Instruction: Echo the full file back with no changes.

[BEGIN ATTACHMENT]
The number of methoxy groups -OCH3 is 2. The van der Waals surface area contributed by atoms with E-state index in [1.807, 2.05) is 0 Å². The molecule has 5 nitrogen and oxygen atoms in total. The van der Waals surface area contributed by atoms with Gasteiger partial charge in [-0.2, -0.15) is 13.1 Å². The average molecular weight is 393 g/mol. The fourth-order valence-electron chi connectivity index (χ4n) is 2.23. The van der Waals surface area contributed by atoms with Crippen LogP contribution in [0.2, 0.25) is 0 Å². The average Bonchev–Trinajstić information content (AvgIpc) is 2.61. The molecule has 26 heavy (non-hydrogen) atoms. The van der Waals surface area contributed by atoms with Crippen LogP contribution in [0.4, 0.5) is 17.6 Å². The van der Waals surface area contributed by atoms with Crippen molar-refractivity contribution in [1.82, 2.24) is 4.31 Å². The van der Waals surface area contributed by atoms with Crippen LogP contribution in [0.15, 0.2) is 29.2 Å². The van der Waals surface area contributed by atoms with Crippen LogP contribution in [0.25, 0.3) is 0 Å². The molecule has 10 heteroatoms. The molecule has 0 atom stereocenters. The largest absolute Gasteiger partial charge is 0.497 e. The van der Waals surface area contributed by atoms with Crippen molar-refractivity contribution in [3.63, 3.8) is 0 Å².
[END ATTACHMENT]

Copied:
The number of methoxy groups -OCH3 is 2. The van der Waals surface area contributed by atoms with E-state index in [1.807, 2.05) is 0 Å². The molecule has 5 nitrogen and oxygen atoms in total. The van der Waals surface area contributed by atoms with Gasteiger partial charge in [-0.2, -0.15) is 13.1 Å². The average molecular weight is 393 g/mol. The fourth-order valence-electron chi connectivity index (χ4n) is 2.23. The van der Waals surface area contributed by atoms with Crippen LogP contribution in [0.2, 0.25) is 0 Å². The average Bonchev–Trinajstić information content (AvgIpc) is 2.61. The molecule has 26 heavy (non-hydrogen) atoms. The van der Waals surface area contributed by atoms with Crippen LogP contribution in [0.4, 0.5) is 17.6 Å². The van der Waals surface area contributed by atoms with Crippen molar-refractivity contribution in [1.82, 2.24) is 4.31 Å². The van der Waals surface area contributed by atoms with Crippen LogP contribution in [0.15, 0.2) is 29.2 Å². The van der Waals surface area contributed by atoms with Crippen LogP contribution in [0.25, 0.3) is 0 Å². The molecule has 10 heteroatoms. The molecule has 0 atom stereocenters. The largest absolute Gasteiger partial charge is 0.497 e. The van der Waals surface area contributed by atoms with Crippen molar-refractivity contribution in [3.63, 3.8) is 0 Å².